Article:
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RCCI Combustion Regime Transitions in a Single-Cylinder Optical Engine and a Multi-Cylinder Metal Engine

Journal Article
ISSN: 1946-3936, e-ISSN: 1946-3944
Published September 04, 2017 by SAE International in United States
RCCI Combustion Regime Transitions in a Single-Cylinder Optical Engine and a Multi-Cylinder Metal Engine
Citation: Roberts, G., Rousselle, C., Musculus, M., Wissink, M. et al., "RCCI Combustion Regime Transitions in a Single-Cylinder Optical Engine and a Multi-Cylinder Metal Engine," SAE Int. J. Engines 10(5):2392-2413, 2017,
Language: English


Reactivity Controlled Compression Ignition (RCCI) is an approach to increase engine efficiency and lower engine-out emissions by using in-cylinder stratification of fuels with differing reactivity (i.e., autoignition characteristics) to control combustion phasing. Stratification can be altered by varying the injection timing of the high-reactivity fuel, causing transitions across multiple regimes of combustion. When injection is sufficiently early, combustion approaches a highly-premixed autoignition regime, and when it is sufficiently late it approaches more mixing-controlled, diesel-like conditions. Engine performance, emissions, and control authority over combustion phasing with injection timing are most favorable in between, within the RCCI regime.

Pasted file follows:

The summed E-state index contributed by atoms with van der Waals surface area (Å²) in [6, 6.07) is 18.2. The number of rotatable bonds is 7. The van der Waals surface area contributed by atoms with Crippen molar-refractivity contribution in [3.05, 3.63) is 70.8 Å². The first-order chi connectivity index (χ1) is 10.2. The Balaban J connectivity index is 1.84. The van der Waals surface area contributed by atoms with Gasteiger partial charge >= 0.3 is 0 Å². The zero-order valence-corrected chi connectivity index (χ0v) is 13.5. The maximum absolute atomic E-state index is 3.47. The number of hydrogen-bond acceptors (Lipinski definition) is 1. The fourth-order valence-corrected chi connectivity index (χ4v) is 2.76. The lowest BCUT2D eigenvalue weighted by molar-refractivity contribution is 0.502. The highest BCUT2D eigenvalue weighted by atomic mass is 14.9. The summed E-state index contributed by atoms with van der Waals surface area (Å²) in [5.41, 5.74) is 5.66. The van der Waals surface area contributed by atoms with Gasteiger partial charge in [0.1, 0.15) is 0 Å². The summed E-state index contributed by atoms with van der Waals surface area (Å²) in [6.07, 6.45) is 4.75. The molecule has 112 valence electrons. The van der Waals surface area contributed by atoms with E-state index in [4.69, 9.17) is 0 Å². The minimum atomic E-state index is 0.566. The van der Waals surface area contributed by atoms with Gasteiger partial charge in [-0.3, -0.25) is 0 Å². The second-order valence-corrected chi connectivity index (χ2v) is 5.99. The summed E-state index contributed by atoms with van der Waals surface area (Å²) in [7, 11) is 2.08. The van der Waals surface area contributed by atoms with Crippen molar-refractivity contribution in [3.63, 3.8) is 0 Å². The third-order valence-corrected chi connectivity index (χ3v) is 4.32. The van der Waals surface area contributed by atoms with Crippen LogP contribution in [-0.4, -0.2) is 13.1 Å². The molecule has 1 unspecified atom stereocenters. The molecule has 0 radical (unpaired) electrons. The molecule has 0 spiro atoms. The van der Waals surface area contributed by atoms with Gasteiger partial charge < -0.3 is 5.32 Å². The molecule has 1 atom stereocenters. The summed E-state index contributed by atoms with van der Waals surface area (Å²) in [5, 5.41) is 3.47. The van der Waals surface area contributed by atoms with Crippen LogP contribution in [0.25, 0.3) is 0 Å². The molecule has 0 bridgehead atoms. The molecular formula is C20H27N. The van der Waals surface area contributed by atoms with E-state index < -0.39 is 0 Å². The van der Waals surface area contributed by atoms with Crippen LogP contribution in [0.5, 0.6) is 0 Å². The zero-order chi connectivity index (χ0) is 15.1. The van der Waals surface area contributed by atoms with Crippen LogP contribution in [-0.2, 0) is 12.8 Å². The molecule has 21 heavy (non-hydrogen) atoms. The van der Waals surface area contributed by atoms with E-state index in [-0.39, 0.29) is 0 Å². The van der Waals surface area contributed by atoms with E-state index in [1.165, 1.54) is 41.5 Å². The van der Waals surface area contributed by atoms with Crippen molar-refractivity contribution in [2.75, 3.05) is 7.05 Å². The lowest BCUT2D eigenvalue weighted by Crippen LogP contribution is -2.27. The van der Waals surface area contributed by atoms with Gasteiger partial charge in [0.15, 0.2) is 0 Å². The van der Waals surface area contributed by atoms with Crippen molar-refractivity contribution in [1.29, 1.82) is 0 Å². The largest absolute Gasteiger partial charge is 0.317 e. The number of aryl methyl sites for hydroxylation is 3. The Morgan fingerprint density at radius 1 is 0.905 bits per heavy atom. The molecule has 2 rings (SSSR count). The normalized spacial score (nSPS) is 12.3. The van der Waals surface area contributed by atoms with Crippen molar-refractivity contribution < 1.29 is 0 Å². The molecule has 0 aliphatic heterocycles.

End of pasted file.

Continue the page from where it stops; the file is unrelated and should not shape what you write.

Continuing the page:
To study charge preparation phenomena that dictate regime transitions, two different optical diagnostics are applied in a single-cylinder heavy-duty optical engine, and conventional engine diagnostics are applied in a multi-cylinder, light-duty all-metal engine. Both engines are operated with iso-octane and n-heptane as the low- and high-reactivity fuels, respectively. The iso-octane fuel fraction delivers 80% of the total fuel energy, the global equivalence ratio is 0.35, and no exhaust gas recirculation is used. In the optical engine, single-shot, band-pass infrared (IR) imaging of emission near 3.3 microns measures thermal C-H stretch-band emission of hot fuel vapor and intermediate combustion products, providing qualitative information about the fuel-vapor distribution and ignition locations during low-temperature heat release. Additionally, high-speed 7.2 kHz visible-light imaging of natural luminosity, optimized to detect chemiluminescence, indicates the spatial and temporal evolution of high-temperature heat release and combustion. Similar combustion regimes are observed for both engine platforms, allowing an opportunity for optical engine data to provide insight into fundamental phenomena affecting regime ranges and transitions in production engines. Key findings from imaging diagnostics indicate that at the late-injection limit of RCCI control authority, low-temperature ignition occurs when clearly identifiable jet structures are still intact, and during high-temperature combustion there is prevalent and persistent soot incandescence representative of locally mixing-limited (i.e., fuel-rich) combustion. At the early-injection limit of RCCI control, observed stratification during low-temperature ignition is subtle; however, high-temperature combustion still occurs sequentially from the bowl rim radially inwards.